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Thomas H Jones II
Thomas H Jones II

Posted on • Originally published at on

S3 And Impacts of Using an IAM Role Instead of an IAM User

I work for a group that manages a number of AWS accounts. To keep things somewhat simpler from a user-management perspective, we use IAM roles (tied to a central directory-service and mapped via the directory's group memberships) to access the various accounts rather than trying to manage per-account IAM users. This means that we can manage users via Active Directory such that, as new team members are added, existing team members' responsibilities change or team members leave, all we have to do is update their AD user-objects and the breadth and depth of their access-privileges are changed.

However, the use of IAM Roles isn't without its limitations. Role-based users' accesses are granted by way of ephemeral tokens. Tokens last, at most, 3600 seconds. Absent some browser-extensions, if you're a GUI user, it's kind of annoying because it means that across an 8+ hour work-session, you'll be prompted to refresh your tokens at least seven times (on top of the initial login). If you're working mostly via the CLI, you won't necessarily notice things as each command you run silently refreshes your token.

I use the caveat "won't necessarily notice" because there are places where using an IAM Role can bite you in the ass. Worse, sometimes it will bite you in the ass in a way that may leave you scratching your head wondering "WTF isn't this working as I expected".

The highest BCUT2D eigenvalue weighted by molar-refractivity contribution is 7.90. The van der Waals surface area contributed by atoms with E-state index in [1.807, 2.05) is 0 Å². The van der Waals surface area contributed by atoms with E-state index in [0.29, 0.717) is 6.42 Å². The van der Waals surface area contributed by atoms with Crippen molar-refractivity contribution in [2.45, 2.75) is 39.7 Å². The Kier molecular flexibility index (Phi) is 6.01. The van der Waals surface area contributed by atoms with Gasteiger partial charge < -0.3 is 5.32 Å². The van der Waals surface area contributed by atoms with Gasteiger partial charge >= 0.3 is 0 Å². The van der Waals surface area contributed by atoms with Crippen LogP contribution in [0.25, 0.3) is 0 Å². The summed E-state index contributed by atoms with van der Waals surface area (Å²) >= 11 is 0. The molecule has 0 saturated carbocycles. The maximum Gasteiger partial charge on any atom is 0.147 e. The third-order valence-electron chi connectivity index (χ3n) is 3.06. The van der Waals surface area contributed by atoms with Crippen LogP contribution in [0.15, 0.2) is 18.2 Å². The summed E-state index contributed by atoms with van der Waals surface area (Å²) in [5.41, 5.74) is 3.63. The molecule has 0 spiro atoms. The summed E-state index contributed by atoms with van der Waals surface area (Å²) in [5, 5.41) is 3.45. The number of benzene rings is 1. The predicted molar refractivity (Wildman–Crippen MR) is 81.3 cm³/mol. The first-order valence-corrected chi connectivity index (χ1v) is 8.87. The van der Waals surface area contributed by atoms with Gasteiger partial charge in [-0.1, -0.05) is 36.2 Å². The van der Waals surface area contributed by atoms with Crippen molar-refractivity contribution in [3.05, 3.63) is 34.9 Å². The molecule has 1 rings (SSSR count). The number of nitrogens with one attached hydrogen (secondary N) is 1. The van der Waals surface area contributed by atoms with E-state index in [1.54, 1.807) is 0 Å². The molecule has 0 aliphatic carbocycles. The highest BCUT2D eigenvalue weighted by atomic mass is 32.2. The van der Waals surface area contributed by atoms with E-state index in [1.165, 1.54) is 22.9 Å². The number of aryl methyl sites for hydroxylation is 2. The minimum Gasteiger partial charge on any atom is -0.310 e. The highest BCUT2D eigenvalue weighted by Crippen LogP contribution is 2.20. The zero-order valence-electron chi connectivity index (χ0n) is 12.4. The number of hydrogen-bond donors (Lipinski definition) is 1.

The most recent adventure in "WTF isn't this working as I expected" was in the context of trying to use S3 pre-signed URLs. If you haven't used them before, pre-singed URLs allow you to provide temporary access to S3-hosted objects that you otherwise want to not make anonymously-available. In the grand scheme of things, one can do one of the following to provide access to S3-hosted data for automated tools:

  • Public-read object hosted in a public S3 bucket: this is a great way to end up in new stories about accidental data leaks
  • Public-read object hosted in a private S3 bucket: you're still providing unfettered access to a specific S3-hosted object/object-set, but some rando generally can't simply explore the hosting S3 bucket for interesting data. You can still end up in the newspapers, but, the scope of the damage is likely to be much smaller
  • Private-read object hosted in a private S3 bucket: the least-likely to get you in the newspapers, but requires some additional "magic" to allow your automation access to S3-hosted files:

    • IAM User Credentials stored on the EC2 instance requiring access to the S3-hosted files: a good method, right until someone compromises that EC2 instance and steals the credentials. Then, the attacker has access to everything those credentials had access to (until such time that you discover the breach, and have deactivated or changed the credentials)